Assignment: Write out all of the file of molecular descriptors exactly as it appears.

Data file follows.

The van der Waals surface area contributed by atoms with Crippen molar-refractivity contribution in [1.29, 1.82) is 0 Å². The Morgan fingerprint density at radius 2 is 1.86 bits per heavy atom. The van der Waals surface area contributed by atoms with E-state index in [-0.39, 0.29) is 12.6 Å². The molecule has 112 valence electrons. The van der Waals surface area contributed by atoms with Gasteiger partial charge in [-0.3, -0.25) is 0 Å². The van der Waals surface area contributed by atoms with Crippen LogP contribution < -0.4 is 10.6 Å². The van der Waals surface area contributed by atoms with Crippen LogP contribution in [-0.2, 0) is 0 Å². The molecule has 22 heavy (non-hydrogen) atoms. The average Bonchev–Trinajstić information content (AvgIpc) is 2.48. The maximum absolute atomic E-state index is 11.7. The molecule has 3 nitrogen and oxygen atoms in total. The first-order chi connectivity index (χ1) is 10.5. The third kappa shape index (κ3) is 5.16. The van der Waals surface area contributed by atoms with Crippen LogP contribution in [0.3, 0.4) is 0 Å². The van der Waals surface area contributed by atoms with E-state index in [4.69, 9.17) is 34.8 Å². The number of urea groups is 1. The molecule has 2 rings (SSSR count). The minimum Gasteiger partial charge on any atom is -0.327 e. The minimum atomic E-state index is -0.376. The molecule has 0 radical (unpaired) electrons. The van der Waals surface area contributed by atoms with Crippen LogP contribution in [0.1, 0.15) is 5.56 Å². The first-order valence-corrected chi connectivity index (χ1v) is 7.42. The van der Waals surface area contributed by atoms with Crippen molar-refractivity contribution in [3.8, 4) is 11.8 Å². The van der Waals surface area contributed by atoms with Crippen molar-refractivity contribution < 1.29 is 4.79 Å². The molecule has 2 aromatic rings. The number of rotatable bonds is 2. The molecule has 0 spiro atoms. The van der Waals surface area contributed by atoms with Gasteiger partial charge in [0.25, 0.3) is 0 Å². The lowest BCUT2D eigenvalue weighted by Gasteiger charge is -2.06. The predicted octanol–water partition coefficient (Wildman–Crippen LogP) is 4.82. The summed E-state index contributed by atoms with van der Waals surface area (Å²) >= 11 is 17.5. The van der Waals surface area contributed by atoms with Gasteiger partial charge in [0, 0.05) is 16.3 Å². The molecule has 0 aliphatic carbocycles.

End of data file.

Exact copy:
The van der Waals surface area contributed by atoms with Crippen molar-refractivity contribution in [1.29, 1.82) is 0 Å². The Morgan fingerprint density at radius 2 is 1.86 bits per heavy atom. The van der Waals surface area contributed by atoms with E-state index in [-0.39, 0.29) is 12.6 Å². The molecule has 112 valence electrons. The van der Waals surface area contributed by atoms with Gasteiger partial charge in [-0.3, -0.25) is 0 Å². The van der Waals surface area contributed by atoms with Crippen LogP contribution < -0.4 is 10.6 Å². The van der Waals surface area contributed by atoms with Crippen LogP contribution in [-0.2, 0) is 0 Å². The molecule has 22 heavy (non-hydrogen) atoms. The average Bonchev–Trinajstić information content (AvgIpc) is 2.48. The maximum absolute atomic E-state index is 11.7. The molecule has 3 nitrogen and oxygen atoms in total. The first-order chi connectivity index (χ1) is 10.5. The third kappa shape index (κ3) is 5.16. The van der Waals surface area contributed by atoms with Crippen LogP contribution in [0.3, 0.4) is 0 Å². The van der Waals surface area contributed by atoms with E-state index in [4.69, 9.17) is 34.8 Å². The number of urea groups is 1. The molecule has 2 rings (SSSR count). The minimum Gasteiger partial charge on any atom is -0.327 e. The minimum atomic E-state index is -0.376. The molecule has 0 radical (unpaired) electrons. The van der Waals surface area contributed by atoms with Crippen LogP contribution in [0.1, 0.15) is 5.56 Å². The first-order valence-corrected chi connectivity index (χ1v) is 7.42. The van der Waals surface area contributed by atoms with Crippen molar-refractivity contribution in [3.8, 4) is 11.8 Å². The van der Waals surface area contributed by atoms with Crippen molar-refractivity contribution < 1.29 is 4.79 Å². The molecule has 2 aromatic rings. The number of rotatable bonds is 2. The molecule has 0 spiro atoms. The van der Waals surface area contributed by atoms with Gasteiger partial charge in [0.25, 0.3) is 0 Å². The lowest BCUT2D eigenvalue weighted by Gasteiger charge is -2.06. The predicted octanol–water partition coefficient (Wildman–Crippen LogP) is 4.82. The summed E-state index contributed by atoms with van der Waals surface area (Å²) >= 11 is 17.5. The van der Waals surface area contributed by atoms with Gasteiger partial charge in [0, 0.05) is 16.3 Å². The molecule has 0 aliphatic carbocycles.